How did you arrive at the launch assortment of 4 categories and 9 products—volumizing, smoothing, curl defining, and styling?
BC: This was certainly an arduous process. We knew we wanted to avoid analysis paralysis, aka that sinking feeling consumers get when they’re faced with endless options, touting superfluous words and confusing messaging, on the shelves After much data analysis and focus group insights, we decided it was best to formulate based on hair type, and we allowed the science of needs by hair type to be our guide in product development. Initially, we actually started with only two types, but realized through testing that we would need to create three separate regimens to accurately address needs across a spectrum of volume, frizz control, moisture, and breakage prevention. Within the styling category, we took a similar approach and simplified the most common routines into simple stylers that would lead to an effortless finish. We say you shouldn’t need a PhD to decipher hair care. Simplicity, functionality—those were our guiding lights when it came to the Odele lineup.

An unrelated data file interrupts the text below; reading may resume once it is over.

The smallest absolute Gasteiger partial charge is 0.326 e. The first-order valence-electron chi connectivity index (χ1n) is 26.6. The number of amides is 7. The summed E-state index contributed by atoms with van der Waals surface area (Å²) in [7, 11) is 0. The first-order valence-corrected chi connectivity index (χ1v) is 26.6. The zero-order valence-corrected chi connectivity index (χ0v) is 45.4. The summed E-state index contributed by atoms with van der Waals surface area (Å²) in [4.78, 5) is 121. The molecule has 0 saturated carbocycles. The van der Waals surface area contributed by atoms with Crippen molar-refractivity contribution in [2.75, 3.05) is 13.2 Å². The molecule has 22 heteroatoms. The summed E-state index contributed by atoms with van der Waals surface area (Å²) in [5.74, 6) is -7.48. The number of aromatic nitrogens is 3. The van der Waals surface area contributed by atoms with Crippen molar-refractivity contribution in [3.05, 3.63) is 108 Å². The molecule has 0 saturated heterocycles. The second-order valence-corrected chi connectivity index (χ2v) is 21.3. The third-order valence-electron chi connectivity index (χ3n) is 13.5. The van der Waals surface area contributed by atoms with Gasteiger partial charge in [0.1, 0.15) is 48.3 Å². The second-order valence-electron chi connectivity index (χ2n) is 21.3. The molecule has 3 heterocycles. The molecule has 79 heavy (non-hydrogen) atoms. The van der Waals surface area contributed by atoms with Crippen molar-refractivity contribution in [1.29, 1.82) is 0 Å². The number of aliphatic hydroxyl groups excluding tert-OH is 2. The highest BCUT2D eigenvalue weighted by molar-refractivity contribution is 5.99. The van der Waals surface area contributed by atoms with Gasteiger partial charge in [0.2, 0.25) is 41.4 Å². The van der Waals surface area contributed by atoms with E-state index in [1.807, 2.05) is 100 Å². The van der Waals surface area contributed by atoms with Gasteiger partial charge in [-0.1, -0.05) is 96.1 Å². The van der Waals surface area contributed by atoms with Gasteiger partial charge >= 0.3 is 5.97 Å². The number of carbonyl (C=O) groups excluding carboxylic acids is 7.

Can you share a bit about the two active ingredients amaranth and rice tein?
BC: Amaranth and rice tein are the key active ingredients within Odele. They work really nicely together and deliver on multiple benefits, which is why we put them in our whole line. They promote overall hair health—nourish hair from root to tip, fortify hair against damage, drive benefits that range from increased shine and manageability to fuller volume and better movement.
Target seems to see an opportunity in haircare after the success of the Kristin Ess brand they launched exclusively two years ago. Odele is one of four brands [Fekkai, Emerge, TPH by Taraji] launched in the category already this year. What’s your secret weapon to break through all this newness in the category at Target?